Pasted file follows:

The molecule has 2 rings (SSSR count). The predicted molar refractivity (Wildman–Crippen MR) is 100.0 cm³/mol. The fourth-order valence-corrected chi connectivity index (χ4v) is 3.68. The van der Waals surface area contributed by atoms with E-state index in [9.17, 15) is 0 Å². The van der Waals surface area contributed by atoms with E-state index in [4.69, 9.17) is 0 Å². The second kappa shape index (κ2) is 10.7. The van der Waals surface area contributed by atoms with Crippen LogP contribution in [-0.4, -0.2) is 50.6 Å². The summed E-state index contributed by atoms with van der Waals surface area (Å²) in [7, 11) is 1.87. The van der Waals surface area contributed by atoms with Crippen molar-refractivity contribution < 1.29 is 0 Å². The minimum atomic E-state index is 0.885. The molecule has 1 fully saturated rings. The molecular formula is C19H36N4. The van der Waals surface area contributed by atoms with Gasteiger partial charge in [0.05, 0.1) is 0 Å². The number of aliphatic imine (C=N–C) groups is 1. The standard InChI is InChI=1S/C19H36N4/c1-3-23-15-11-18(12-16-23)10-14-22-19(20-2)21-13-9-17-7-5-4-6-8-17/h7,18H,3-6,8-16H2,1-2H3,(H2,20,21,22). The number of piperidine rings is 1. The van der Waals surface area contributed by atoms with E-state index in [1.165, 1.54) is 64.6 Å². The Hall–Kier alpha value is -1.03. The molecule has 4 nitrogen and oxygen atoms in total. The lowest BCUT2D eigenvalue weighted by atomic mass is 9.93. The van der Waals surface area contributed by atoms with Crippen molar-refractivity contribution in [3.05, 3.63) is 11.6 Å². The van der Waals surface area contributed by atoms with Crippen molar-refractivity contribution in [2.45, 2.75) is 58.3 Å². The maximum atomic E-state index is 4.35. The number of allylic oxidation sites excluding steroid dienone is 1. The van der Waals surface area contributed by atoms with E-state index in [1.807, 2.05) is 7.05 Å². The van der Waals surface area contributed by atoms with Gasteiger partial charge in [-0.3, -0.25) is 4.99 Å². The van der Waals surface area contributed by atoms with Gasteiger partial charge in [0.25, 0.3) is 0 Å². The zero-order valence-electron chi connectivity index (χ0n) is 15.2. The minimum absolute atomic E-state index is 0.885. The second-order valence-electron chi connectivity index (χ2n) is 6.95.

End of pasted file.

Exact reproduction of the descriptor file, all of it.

The molecule has 2 rings (SSSR count). The predicted molar refractivity (Wildman–Crippen MR) is 100.0 cm³/mol. The fourth-order valence-corrected chi connectivity index (χ4v) is 3.68. The van der Waals surface area contributed by atoms with E-state index in [9.17, 15) is 0 Å². The van der Waals surface area contributed by atoms with E-state index in [4.69, 9.17) is 0 Å². The second kappa shape index (κ2) is 10.7. The van der Waals surface area contributed by atoms with Crippen LogP contribution in [-0.4, -0.2) is 50.6 Å². The summed E-state index contributed by atoms with van der Waals surface area (Å²) in [7, 11) is 1.87. The van der Waals surface area contributed by atoms with Crippen molar-refractivity contribution < 1.29 is 0 Å². The minimum atomic E-state index is 0.885. The molecule has 1 fully saturated rings. The molecular formula is C19H36N4. The van der Waals surface area contributed by atoms with Gasteiger partial charge in [0.05, 0.1) is 0 Å². The number of aliphatic imine (C=N–C) groups is 1. The standard InChI is InChI=1S/C19H36N4/c1-3-23-15-11-18(12-16-23)10-14-22-19(20-2)21-13-9-17-7-5-4-6-8-17/h7,18H,3-6,8-16H2,1-2H3,(H2,20,21,22). The number of piperidine rings is 1. The van der Waals surface area contributed by atoms with E-state index in [1.165, 1.54) is 64.6 Å². The Hall–Kier alpha value is -1.03. The molecule has 4 nitrogen and oxygen atoms in total. The lowest BCUT2D eigenvalue weighted by atomic mass is 9.93. The van der Waals surface area contributed by atoms with Crippen molar-refractivity contribution in [3.05, 3.63) is 11.6 Å². The van der Waals surface area contributed by atoms with Crippen molar-refractivity contribution in [2.45, 2.75) is 58.3 Å². The maximum atomic E-state index is 4.35. The number of allylic oxidation sites excluding steroid dienone is 1. The van der Waals surface area contributed by atoms with E-state index in [1.807, 2.05) is 7.05 Å². The van der Waals surface area contributed by atoms with Gasteiger partial charge in [-0.3, -0.25) is 4.99 Å². The van der Waals surface area contributed by atoms with Gasteiger partial charge in [0.25, 0.3) is 0 Å². The zero-order valence-electron chi connectivity index (χ0n) is 15.2. The minimum absolute atomic E-state index is 0.885. The second-order valence-electron chi connectivity index (χ2n) is 6.95.